On 8th March 2011 the European Court of Justice concluded that the envisaged agreement creating a European and Community Patents Court was not compatible with the provisions of EU law. Consensus gentium ("agreement of the people")?

More or less simultaneously, on 10th March 2011 the EU Competitiveness Council confirmed the enhanced cooperation, while the European Parliament had already consented to the enhanced cooperation with a clear majority on 15th February. Consensus gentium!

Thus, the 30-year-old political stumbling block – the question of translation – has been conclusively resolved. While the enhanced cooperation to introduce the Community patent began with 12 of the 27 EU member states, the group now comprises 25 member states (ie, all member states except still persistent and inveterate foes of the Community patent Spain and Italy).

There is no reason to believe that the political process will be stopped at this point based on legal arguments, even if those relate to the creation of the new court system. The momentum appears strong. The European Parliament will confirm the draft law this year, as expected, and ratification should be finalised soon. Thus, 30 years of consultation between EU member states have come to an end; the Community patent is about to be born.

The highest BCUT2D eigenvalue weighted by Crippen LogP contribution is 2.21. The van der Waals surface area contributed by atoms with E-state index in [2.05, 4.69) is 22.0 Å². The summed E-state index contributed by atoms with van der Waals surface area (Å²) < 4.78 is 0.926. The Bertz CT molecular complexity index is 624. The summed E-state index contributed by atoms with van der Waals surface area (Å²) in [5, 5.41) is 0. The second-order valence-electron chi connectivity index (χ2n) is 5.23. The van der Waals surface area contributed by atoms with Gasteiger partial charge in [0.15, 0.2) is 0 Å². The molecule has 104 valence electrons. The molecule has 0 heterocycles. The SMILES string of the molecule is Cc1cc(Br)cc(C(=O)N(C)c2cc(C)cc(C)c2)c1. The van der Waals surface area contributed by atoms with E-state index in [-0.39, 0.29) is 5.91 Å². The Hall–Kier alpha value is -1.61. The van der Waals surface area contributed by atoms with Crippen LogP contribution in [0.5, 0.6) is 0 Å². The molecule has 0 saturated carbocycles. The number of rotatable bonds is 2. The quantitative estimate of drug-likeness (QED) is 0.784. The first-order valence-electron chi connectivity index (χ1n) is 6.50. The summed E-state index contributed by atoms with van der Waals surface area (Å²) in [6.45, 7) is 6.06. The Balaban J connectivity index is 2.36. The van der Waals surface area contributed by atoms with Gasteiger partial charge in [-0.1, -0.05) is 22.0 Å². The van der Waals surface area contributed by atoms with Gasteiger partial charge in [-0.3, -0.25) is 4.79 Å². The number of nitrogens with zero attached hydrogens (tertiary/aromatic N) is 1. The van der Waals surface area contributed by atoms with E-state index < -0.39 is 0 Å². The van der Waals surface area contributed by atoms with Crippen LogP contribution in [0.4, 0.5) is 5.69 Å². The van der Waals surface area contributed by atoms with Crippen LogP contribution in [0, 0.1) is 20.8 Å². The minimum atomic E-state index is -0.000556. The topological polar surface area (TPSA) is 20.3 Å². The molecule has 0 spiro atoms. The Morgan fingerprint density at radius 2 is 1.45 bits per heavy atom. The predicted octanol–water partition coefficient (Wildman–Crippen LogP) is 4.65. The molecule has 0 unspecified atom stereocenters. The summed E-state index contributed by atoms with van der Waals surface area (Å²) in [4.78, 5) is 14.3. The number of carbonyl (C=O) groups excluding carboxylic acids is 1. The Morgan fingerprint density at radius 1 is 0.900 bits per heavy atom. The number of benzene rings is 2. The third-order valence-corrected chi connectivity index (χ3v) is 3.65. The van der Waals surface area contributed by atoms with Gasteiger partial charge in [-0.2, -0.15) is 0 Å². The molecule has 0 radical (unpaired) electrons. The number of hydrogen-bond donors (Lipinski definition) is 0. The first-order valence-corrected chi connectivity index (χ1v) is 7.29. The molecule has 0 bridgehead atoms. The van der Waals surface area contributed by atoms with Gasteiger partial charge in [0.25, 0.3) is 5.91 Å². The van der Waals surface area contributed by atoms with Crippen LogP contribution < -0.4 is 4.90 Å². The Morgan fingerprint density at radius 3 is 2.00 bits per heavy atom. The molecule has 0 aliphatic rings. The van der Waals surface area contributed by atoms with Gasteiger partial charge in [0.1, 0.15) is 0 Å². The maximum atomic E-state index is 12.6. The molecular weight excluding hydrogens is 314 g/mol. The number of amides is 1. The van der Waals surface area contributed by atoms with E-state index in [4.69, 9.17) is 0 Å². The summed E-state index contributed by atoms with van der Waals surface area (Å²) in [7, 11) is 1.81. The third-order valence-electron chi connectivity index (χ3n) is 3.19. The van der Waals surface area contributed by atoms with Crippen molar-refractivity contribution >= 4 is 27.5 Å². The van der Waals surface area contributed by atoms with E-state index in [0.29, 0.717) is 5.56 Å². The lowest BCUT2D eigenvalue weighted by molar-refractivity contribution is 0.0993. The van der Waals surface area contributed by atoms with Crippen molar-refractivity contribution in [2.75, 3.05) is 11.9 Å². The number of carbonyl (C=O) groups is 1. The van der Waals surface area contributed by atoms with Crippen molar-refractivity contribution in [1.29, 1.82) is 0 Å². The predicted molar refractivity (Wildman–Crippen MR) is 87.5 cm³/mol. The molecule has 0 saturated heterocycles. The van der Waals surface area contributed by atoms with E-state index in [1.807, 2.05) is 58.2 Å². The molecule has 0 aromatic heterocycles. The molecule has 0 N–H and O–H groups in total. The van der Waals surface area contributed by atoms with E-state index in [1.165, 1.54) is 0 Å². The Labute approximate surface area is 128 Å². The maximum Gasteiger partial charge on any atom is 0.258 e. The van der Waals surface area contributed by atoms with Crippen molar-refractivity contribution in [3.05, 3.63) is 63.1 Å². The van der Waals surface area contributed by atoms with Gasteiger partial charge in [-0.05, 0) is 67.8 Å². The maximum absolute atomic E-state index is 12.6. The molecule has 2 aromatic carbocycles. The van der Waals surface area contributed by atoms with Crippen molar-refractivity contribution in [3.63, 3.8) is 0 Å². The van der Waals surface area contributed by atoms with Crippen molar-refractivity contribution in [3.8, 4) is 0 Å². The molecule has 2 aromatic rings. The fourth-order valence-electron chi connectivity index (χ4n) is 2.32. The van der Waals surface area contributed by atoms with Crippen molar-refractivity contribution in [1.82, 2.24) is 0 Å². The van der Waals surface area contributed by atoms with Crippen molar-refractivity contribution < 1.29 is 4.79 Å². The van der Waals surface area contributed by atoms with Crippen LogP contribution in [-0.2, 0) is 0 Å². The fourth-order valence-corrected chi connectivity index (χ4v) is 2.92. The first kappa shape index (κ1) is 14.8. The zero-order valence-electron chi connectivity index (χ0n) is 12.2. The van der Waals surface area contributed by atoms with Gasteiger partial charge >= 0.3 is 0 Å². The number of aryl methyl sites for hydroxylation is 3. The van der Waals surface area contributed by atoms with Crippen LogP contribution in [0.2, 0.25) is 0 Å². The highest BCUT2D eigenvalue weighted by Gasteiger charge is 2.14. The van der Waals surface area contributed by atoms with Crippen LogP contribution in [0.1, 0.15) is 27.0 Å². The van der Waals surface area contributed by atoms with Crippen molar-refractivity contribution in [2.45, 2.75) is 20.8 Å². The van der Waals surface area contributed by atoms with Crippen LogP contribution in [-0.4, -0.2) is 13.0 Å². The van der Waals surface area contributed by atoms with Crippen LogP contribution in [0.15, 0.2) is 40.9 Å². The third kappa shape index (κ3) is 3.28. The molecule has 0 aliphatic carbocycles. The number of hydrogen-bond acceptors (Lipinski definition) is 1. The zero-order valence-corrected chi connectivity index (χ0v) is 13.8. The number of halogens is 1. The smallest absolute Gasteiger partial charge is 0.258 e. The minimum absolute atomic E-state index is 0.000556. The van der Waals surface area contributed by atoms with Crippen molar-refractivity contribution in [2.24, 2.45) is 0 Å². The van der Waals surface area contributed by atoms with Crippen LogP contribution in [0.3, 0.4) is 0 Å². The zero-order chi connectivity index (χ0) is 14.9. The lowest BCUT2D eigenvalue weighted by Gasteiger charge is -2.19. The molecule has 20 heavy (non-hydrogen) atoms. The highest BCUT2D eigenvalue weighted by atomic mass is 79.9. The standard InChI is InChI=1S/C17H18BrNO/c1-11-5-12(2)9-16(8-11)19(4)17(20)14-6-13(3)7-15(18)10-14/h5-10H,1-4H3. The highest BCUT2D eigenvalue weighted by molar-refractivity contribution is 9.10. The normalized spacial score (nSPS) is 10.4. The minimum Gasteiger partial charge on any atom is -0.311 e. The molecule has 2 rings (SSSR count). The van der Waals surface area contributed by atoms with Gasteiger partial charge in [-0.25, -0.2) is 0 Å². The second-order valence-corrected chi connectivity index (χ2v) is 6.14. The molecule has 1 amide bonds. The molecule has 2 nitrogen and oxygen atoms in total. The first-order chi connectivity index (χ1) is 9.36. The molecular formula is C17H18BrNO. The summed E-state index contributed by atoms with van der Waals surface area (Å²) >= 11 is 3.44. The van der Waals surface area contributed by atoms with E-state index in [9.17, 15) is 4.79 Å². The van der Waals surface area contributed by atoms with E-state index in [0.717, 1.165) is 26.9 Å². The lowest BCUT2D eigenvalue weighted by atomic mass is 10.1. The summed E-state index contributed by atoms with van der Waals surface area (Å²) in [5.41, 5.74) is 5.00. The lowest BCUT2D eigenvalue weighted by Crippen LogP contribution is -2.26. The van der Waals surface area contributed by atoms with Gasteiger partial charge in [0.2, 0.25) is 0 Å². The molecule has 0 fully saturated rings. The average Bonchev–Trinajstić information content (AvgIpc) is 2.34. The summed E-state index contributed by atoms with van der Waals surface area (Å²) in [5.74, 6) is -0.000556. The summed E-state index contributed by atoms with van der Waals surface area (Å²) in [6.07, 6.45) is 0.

But what to do about the Patents Court? The present draft is incompatible not only with EU law, but also with common sense. If the new court's quality represents an average across the national patents courts in the European Union, there is a risk that the new IP era could spell the end of patent protection in the European Union. This will result from the court's exclusive jurisdiction over established European patents as well as the new Community patents. This exclusivity also means that in order to avoid competition, all the national patents courts – including the "Ivy League" courts– will be phased out simultaneously.
 
Now is the time for the commission to present a new draft that will enable the new system to extrapolate the expertise gained by the Ivy League patent infringement courts over more than 50 years. 

This article first appeared in IAM magazine. For further information please visit www.iam-magazine.com.